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The landlord-tenant relationship is defined by existence of a leasehold estate. Traditionally, the only obligation of the landlord in the United States was to grant the estate to the tenant although in England and Wales, it has been clear since 1829 that a Landlord must put a tenant into possession. Modern landlord-tenant law includes a number of other rights and duties held by both landlords and tenants.
Tenants entering into any rental agreement (i.e., YOU) should make a concerted effort to learn about their legal responsibilities and become familiar with the protection granted to them under the law.
Most leases specify the duration of the agreement, any terms for extending the agreement and details regarding rent payments. Because a lease is both a conveyance and a contract, two sets of duties between the landlord and tenant arise: those that exist in relation to traditional property laws, and those that arise due to the contractual promises of the lease. Many states also have legislation designed to protect the rights of residential tenants, including the right to fit housing and rules regarding evictions.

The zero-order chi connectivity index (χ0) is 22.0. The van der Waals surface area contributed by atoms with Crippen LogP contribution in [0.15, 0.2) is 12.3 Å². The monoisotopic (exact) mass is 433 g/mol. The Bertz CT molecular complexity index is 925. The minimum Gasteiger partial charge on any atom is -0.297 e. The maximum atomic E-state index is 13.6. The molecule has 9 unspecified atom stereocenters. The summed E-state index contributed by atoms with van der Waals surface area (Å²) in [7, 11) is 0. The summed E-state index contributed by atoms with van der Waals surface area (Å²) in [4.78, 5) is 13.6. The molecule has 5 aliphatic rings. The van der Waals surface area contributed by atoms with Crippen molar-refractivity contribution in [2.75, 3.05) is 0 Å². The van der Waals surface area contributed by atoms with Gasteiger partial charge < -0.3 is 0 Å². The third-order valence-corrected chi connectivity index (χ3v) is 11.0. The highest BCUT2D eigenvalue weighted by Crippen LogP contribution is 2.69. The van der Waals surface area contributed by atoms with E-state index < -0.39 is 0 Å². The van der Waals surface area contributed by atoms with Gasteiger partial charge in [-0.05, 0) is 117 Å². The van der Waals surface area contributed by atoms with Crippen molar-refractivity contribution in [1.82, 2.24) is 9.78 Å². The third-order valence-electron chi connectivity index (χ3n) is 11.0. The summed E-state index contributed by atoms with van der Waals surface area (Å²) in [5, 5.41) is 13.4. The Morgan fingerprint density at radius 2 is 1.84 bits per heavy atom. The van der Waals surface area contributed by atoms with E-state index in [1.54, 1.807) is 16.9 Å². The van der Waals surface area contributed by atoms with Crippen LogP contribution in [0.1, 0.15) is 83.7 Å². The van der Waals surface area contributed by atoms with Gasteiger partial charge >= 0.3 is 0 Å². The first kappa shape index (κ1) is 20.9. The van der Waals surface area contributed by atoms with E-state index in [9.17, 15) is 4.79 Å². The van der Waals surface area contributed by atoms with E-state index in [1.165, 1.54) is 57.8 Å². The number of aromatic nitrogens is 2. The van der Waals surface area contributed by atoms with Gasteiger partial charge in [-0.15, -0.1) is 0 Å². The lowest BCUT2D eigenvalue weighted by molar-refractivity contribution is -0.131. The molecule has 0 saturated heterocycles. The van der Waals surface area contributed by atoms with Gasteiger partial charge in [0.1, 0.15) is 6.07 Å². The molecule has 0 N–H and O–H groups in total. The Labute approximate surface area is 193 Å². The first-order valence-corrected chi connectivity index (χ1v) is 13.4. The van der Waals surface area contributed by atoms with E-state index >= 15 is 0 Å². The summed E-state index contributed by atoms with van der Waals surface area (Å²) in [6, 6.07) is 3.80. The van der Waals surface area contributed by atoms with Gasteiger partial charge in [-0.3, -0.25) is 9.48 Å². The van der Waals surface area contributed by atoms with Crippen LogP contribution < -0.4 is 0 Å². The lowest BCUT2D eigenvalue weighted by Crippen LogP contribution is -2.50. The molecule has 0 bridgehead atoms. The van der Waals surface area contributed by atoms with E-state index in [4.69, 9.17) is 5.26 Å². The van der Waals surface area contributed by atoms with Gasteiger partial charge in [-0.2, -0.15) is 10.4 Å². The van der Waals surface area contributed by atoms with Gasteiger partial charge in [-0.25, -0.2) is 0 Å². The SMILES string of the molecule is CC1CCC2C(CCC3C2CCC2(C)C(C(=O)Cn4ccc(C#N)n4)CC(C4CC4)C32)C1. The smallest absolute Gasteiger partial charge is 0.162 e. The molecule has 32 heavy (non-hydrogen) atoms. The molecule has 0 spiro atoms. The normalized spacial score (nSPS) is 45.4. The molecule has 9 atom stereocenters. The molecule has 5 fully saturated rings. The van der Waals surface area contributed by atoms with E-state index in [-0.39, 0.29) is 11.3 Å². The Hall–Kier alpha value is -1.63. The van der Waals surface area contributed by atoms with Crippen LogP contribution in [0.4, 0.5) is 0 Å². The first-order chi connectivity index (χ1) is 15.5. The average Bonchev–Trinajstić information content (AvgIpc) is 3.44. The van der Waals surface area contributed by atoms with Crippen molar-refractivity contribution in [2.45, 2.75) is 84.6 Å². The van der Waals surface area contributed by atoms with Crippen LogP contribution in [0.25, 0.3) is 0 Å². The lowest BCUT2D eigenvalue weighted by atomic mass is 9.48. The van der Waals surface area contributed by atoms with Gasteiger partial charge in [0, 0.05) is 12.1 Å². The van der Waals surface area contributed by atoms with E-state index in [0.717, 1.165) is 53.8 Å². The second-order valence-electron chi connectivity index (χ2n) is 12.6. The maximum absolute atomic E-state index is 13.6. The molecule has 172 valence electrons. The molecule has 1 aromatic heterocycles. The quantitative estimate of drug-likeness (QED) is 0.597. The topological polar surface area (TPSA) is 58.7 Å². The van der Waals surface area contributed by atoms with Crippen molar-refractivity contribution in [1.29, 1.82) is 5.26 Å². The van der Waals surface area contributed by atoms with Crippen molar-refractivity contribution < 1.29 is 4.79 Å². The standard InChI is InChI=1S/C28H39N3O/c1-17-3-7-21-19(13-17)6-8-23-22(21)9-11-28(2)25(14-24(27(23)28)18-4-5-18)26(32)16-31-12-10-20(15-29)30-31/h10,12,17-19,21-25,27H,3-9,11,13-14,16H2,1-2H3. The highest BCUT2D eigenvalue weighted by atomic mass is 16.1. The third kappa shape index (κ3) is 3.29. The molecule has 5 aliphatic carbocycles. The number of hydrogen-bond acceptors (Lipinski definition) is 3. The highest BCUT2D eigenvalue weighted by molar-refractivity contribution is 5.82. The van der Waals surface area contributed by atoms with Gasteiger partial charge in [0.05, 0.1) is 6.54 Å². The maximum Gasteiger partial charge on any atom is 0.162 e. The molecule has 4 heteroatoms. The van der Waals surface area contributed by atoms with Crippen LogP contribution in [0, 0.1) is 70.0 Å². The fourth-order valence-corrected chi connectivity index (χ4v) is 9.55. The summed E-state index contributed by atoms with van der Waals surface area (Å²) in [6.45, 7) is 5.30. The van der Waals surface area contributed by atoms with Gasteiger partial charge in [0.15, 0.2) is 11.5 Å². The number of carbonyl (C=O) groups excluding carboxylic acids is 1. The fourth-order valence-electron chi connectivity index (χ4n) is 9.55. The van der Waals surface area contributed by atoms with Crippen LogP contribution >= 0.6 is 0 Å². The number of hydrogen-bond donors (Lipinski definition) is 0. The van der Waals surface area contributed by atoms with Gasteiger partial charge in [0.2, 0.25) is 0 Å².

You may have a tenant that does not pay rent that fails to comply with the lease terms, whose conduct presents health or safety issues, or who conducts illegal activities on the premises. In such cases, you have a legal right to have the tenant and his or her belongings forcibly removed from your property – a process called eviction.
You cannot begin an eviction lawsuit until you terminate the tenancy by providing the tenant written notice. If the tenant does not remedy the situation (for example, by paying the late rent) or move out, you can then file a lawsuit to evict.